Dynamic compression has been in use from the early days to get music to fit onto the limited space of those rotating grooved discs - first shellac. later vinyl.
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There’s a whole bunch of people over at Steve Hoffman music corner forum dedicated to finding the best masterings of favourite albums.
If there was one thing I could change about the audio industry then it would be to insist upon the labels maximising dynamic range instead of seemingly trying to minimise it.
I bet very few of us have actually heard just what kind of range digital is capable of delivering.
I know I certainly haven’t.
One of these days I’m going to try to get hold of one of those +20DR albums mentioned on the Dynamic Range Database just to find out what digital can sound like.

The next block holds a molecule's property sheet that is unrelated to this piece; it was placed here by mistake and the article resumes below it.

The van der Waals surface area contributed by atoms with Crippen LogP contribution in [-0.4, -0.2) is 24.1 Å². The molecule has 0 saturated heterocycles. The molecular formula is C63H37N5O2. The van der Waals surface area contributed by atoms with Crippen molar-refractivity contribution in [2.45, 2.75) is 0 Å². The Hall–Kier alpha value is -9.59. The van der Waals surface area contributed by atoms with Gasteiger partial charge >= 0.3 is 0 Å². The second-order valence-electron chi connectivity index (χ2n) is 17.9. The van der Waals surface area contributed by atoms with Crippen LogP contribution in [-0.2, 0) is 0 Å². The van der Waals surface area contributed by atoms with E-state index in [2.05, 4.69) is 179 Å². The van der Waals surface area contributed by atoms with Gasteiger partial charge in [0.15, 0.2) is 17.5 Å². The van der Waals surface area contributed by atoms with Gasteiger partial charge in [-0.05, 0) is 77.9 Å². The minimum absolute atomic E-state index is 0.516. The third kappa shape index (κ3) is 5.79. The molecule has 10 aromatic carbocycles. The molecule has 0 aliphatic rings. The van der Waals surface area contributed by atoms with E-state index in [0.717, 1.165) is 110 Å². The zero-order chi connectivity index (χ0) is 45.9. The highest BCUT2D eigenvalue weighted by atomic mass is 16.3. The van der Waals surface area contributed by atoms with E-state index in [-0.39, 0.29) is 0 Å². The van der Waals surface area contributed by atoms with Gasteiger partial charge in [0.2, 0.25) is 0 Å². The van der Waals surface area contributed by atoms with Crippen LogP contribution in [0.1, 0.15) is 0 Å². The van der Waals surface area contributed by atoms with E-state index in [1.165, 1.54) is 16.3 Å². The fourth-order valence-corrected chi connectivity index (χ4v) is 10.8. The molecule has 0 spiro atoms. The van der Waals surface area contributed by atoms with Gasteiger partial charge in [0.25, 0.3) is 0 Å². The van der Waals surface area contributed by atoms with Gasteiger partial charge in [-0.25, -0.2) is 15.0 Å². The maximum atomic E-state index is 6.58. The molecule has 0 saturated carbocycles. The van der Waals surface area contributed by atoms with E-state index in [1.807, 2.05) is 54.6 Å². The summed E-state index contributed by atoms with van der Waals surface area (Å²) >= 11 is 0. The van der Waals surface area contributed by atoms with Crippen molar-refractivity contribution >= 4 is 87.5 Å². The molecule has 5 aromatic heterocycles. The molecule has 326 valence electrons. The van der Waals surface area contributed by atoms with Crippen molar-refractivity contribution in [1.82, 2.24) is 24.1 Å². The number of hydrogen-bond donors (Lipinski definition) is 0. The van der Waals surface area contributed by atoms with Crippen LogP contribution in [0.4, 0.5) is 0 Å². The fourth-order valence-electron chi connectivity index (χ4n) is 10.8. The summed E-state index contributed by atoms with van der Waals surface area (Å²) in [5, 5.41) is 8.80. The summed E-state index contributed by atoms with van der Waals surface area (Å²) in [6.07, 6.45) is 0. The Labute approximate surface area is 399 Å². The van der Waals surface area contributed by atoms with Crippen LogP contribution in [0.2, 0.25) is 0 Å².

How about John Cage - The Orchestra Of The S.E.M. Ensemble - Concert For Piano And Orchestra / Atlas Eclipticalis, anyone?
Not sure if anything can be done about Oasis though.
Further listening reveals that DM and WTSMG aren’t so bad. BHN is definitely the worst offender. I shouldn’t complain, though. This is music meant to be played in a club or on the car stereo while you’re driving fast and singing loud, not through some fancy, schmancy speakers.
But oh! My new (used) KEFs! I do love them my so!
The Oasis CDs, particularly Definitely Maybe & WTSMG, with their ultra-high compression are said to have started The Loudness Wars. Brickwalling became all the rage after these releases. I’ll have to disagree with you, this engineer knew exactly what he was doing. The use of heavy compression was intentional to create a loud wall of sound.
My digital setup is revealing enough to easily hear the compressed dynamics of CD’s. Until the late 90’s there were many releases with good SQ and low compression.
With your LS50’s you’ll be able to hear the decline of rock ’n roll.